Will a “qualified” mortgage be a counter-productive mortgage?by Tim Manni
The Dodd-Frank financial reform bill aims to, among many other things, define what a “qualified” mortgage that’s guaranteed by a federal entity, such as Fannie Mae and Freddie Mac, should look like. Dodd-Frank’s goal is to create a mortgage with terms and conditions that will fare well into the future — a loan that has the least-likely chance of turning sour.
Yet the markets have already begun to stir with anxiety as they wait for the actual makeup of this “qualified residential mortgage” to be released. According to Mortgage News Daily, the FDIC could provide us with their definition by next week.
At this point, many market observers have at least a decent idea of the QRM’s DNA. So far, the most-commonly agreed upon feature is the mandated 20 percent down payment.
However, with a housing market so deeply mired in negative equity, some experts are already warning that this down payment stipulation, designed to protect, many only wind up damaging our fragile housing and mortgage markets even more.
From Mortgage Servicing News, 03/14/2011, ”Negative Equity Data Show QRM Will Mostly Affect Hardest Hit Markets”:
The QRM’s 20% downpayment feature that serves that goal and is supported by lenders and securitizers may “adversely affect” the overall housing market since “the majority of homebuyers are repeat buyers who use current equity as the bulk of their” asset value.
Data show by yearend 2010 the aggregate volume of negative equity reached $750 billion of which $450 billion includes borrowers who are upside down by over 50%. These billions of dollars, which could have translated into new home purchasing power, are unavailable and represent a financial burden that Mark Fleming, chief economist at CoreLogic, describes as captivity for millions of borrowers.
And the QRM adds another long-term challenge.
By the end of the fourth quarter of 2010, 11.1 million homeowners, or 23.1% of all residential properties with a mortgage, were in negative equity, up from 10.8 million, or 22.5% in the third quarter. An additional 2.4 million borrowers had less than 5% equity, defined as near-negative equity by the end of the fourth quarter in times when home prices continue to drop.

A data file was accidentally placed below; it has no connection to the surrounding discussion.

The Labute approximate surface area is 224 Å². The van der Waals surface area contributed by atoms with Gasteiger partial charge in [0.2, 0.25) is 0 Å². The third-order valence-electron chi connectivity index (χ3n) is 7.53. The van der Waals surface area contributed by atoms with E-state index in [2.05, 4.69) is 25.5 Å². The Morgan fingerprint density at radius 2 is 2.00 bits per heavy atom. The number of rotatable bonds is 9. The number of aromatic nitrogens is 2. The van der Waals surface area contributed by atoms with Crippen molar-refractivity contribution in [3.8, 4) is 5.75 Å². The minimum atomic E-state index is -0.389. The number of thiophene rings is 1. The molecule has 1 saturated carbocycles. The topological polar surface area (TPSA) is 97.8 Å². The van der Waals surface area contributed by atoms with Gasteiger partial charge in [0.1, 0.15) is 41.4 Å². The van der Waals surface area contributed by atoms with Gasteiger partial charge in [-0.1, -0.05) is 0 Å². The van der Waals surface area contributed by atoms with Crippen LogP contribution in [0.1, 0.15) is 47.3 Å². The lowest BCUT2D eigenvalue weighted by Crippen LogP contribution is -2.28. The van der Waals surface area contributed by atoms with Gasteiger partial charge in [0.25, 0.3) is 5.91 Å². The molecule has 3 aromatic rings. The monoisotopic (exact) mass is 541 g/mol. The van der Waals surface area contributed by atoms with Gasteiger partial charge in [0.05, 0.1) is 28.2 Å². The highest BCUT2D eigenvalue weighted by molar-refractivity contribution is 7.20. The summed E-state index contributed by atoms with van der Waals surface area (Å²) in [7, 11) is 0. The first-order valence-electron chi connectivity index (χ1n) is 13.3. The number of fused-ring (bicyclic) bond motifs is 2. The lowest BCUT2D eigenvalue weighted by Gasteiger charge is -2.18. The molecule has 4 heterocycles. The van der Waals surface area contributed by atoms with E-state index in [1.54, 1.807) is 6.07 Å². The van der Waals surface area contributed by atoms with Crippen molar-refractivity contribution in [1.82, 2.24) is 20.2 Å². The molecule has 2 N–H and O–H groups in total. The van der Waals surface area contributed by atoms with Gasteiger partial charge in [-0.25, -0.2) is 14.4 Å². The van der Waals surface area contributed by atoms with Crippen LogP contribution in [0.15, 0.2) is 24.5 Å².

CoreLogic warns that that risk is higher even in states with lower proportions of borrowers with 80% LTV or less “because repeat buyers will not have sufficient down payments to buy new homes with QRMs.”
HSH.com’s VP Keith Gumbinger has discussed quite a bit the idea that uncertainty is the markets’ biggest enemy and has been for quite some time. Yet if this definition of the QRM is released by the FDIC as discussed, we could get some much needed clarity in terms of how the mortgage market might shape up down the road:
Glen Corso, managing director of the Community Mortgage Banking Project (CMBP), said the FDIC meeting announcement implies a substantial amount work on the QRM is complete and all of the regulators have signed off on the proposal. Corso said it appears that the FDIC will move first on the rule, and “we expect that the other agencies — OCC, the Fed, HUD, SEC and the FHFA — will be approving the rule in the days following the FDIC’s action.”
While the old saying goes “More is lost by indecision than no decision,” I wonder is this QRM definition would be better left unsaid…